sanfilippo syndrome

Having a child with a terminal illness and knowing their days are numbered will make you wish time would stand still.
Over the past 2 years, we have had more support than I could have ever asked for. The teachers, parents and students participate
Over time, I have learned that it is okay to be different and rare. Abby is a happy child, is well adjusted and does not even realize she is different. We are all different and we are all rare in our own way.
Four times per year. That is four more times that I am reminded of how different my daughter is from her peers. The thought of her academic differences is never far from my mind but the looming day brings it all back to the forefront.
You may never know how truly grateful we are for your decision to choose adoption for your unborn baby. There were other choices you could have made but you chose life and another family to raise your precious child. Our story is not the typical "thank you" for choosing life and for choosing our family.
Family time, as it is for many people, used to be limited to nights and weekends. We now get tons of time together, but our days like this are quite literally numbered. Each new day is a step backwards for my daughter.
My husband and I can't help but wonder if we're doing the right thing. Given the normal course and degenerative nature of Sanfilippo Syndrome, now is Eliza's best time to actually be able to do things out in the world. With our decision to not go out, we are taking those experiences away.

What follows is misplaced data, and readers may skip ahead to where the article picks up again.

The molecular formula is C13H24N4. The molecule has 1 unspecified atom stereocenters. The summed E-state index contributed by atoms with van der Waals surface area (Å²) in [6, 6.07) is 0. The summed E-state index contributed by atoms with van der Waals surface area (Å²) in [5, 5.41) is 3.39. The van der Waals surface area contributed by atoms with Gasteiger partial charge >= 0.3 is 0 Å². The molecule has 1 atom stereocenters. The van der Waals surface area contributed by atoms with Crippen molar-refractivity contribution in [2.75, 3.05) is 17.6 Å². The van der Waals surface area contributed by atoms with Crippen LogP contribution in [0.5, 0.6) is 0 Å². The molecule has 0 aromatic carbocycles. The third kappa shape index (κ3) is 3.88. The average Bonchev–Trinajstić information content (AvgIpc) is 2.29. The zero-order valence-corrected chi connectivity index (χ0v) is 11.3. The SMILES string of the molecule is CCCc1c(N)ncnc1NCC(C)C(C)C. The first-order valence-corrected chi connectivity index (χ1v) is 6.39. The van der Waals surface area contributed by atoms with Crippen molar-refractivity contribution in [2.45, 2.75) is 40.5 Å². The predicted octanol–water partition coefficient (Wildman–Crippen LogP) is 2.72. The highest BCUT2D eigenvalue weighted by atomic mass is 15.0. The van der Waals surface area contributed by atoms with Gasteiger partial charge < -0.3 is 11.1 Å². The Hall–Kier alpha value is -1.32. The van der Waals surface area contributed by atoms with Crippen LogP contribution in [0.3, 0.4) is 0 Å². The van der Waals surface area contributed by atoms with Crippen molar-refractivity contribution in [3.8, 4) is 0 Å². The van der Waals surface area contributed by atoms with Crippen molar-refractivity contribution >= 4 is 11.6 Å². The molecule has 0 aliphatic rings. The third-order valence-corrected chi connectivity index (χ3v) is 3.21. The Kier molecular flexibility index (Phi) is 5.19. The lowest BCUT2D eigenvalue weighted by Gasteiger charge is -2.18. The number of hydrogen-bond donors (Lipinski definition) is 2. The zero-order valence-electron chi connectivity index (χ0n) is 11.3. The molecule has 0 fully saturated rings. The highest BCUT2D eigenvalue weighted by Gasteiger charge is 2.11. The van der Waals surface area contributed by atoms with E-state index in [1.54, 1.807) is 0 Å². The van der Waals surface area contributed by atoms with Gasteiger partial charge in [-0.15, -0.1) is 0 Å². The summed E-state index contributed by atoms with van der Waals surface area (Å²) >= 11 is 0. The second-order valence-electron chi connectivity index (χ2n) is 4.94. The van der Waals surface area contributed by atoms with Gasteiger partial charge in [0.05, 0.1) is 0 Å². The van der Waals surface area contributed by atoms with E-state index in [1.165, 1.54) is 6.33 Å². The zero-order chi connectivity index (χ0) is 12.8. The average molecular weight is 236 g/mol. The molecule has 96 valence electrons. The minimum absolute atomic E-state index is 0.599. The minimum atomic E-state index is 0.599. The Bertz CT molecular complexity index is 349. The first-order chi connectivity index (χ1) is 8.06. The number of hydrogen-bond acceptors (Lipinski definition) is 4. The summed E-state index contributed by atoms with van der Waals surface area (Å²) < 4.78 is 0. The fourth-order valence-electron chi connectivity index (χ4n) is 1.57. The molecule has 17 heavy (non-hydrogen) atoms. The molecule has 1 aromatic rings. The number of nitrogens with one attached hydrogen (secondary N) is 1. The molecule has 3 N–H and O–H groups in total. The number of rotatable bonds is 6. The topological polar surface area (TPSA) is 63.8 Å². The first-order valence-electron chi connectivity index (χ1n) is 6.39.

But not if her parents, Glenn and Cara O'Neill, have anything to do with it. For the last few months, they've worked tirelessly
For all of Abby's 9 years, I admit that I have been a very protective parent. Even before we knew she had special needs, let alone a terminal illness, I found myself trying to protect her from actual and perceived dangers.
As the video above notes, Eliza will likely lose the ability to speak when she's 5 years old. Within the next two years, she'll
In an email to The Huffington Post, dad reiterates how hopeful they are that they'll be able to save their daughter's life
She's dying. My 9-year-old daughter is dying. Today I can say it without crying, but not necessarily tomorrow.
Now, 7-year-old Beckham is asking for more contributions. "We really need you to help us get my sister the medicine quickly
Dad explains that the experience has changed their whole perspective on life. "So many wonderful people out there willing